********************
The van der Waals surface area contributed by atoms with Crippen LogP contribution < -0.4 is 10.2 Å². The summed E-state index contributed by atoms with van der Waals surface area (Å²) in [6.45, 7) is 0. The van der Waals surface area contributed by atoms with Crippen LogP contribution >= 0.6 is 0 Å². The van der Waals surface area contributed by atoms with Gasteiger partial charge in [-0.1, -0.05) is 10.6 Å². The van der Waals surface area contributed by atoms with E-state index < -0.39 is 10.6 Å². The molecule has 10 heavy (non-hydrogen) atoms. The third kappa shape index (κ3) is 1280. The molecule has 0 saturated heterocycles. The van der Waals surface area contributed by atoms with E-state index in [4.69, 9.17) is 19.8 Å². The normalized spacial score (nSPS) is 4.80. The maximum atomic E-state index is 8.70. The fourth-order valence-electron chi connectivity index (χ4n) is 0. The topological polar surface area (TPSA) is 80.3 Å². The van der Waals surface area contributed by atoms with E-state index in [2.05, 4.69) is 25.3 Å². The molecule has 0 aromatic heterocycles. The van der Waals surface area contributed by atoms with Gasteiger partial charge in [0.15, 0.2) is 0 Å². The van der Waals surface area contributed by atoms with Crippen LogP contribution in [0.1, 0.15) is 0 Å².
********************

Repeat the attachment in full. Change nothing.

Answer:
The van der Waals surface area contributed by atoms with Crippen LogP contribution < -0.4 is 10.2 Å². The summed E-state index contributed by atoms with van der Waals surface area (Å²) in [6.45, 7) is 0. The van der Waals surface area contributed by atoms with Crippen LogP contribution >= 0.6 is 0 Å². The van der Waals surface area contributed by atoms with Gasteiger partial charge in [-0.1, -0.05) is 10.6 Å². The van der Waals surface area contributed by atoms with E-state index < -0.39 is 10.6 Å². The molecule has 10 heavy (non-hydrogen) atoms. The third kappa shape index (κ3) is 1280. The molecule has 0 saturated heterocycles. The van der Waals surface area contributed by atoms with E-state index in [4.69, 9.17) is 19.8 Å². The normalized spacial score (nSPS) is 4.80. The maximum atomic E-state index is 8.70. The fourth-order valence-electron chi connectivity index (χ4n) is 0. The topological polar surface area (TPSA) is 80.3 Å². The van der Waals surface area contributed by atoms with E-state index in [2.05, 4.69) is 25.3 Å². The molecule has 0 aromatic heterocycles. The van der Waals surface area contributed by atoms with Gasteiger partial charge in [0.15, 0.2) is 0 Å². The van der Waals surface area contributed by atoms with Crippen LogP contribution in [0.1, 0.15) is 0 Å².